A new law will be introduced in the coming year to improve safeguards for banks in danger of going bust, and to protect savers' money.
Improving confidence in banks is Alistair Darling's top priority
The government wants to reform the current system which has been widely criticised in the wake of the near collapse of the Northern Rock bank.
The new laws may include a higher level of protection for depositors and a new legal regime to rescue insolvent banks.
Discussion on the shape of the new regulations started in October.
In her annual speech outlining the government's plans for new laws, the Queen said: "Legislation will be brought forward to protect depositors and ensure confidence in the banking system."
Details of what may be in the new legislation are still hazy but a formal consultation paper will be published early next year.
"This [forthcoming] regime would mean depositors are insulated from a bank that has failed, greater compensation for them and certainty their compensation can be paid out quickly," Chancellor Alistair Darling told MPs last month.
The British Bankers' Association said: "We are currently looking at the discussion paper and looking forward to working with the government over the consultation paper and the legislation when it comes."
In the immediate aftermath of the run on the Northern Rock, the government upgraded the existing Financial Services Compensation Scheme (FSCS).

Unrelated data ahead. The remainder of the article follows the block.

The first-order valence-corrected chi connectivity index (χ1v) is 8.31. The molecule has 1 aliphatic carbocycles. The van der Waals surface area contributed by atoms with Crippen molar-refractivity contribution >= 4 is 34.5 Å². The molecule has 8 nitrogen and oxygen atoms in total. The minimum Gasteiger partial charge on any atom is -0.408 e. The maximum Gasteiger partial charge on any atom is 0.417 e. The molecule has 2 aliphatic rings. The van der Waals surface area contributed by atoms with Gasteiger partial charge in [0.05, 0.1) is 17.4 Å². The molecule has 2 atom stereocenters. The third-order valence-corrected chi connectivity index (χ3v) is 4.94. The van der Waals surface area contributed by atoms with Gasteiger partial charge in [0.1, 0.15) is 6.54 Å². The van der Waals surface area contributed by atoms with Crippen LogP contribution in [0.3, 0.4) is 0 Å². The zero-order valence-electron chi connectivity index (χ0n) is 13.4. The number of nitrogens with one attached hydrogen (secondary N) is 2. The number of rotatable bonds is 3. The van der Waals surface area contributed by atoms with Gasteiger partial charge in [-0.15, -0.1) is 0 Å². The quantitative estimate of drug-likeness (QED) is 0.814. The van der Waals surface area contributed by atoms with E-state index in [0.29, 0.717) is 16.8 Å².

This means that savers now get 100% compensation for the first £35,000 of their savings if their bank becomes insolvent.
Mr Darling had suggested that this might be raised to £100,000, but this idea now appears to have been dropped.
The government's ideas are now focused more strongly on introducing a new insolvency regime, just for banks and building societies, so that they can be taken over and rescued quickly.
Lack of clarity
One beneficial effect of that would be the swift return of money to savers.
The government stressed that it "wants to be reasonably assured that the benefits of the proposed changes exceed the costs".
But Martin Lewis, creator of Moneysavingexpert.com, criticised the lack of detail in today's announcements.
"The financial protection currently offered is abysmally confusing; and this has done nothing to help," he said.
He highlighted the anomaly under the current rules whereby the £35,000 threshold applies per bank, and not per account, adding that the rules of what constitutes a bank in these circumstances were "virtually impenetrable."
"If you've money in the Halifax, Bank of Scotland and Birmingham Midshires, all part of HBOS you've only £35,000 of protection. Yet if you've money in RBS and Nat West, both part of RBS Group you've £35,000 protected in each," he said.
"After a year of panic and confusion, with the first run on a bank in living memory; the one thing everyone wants, and still waits for, is clarity."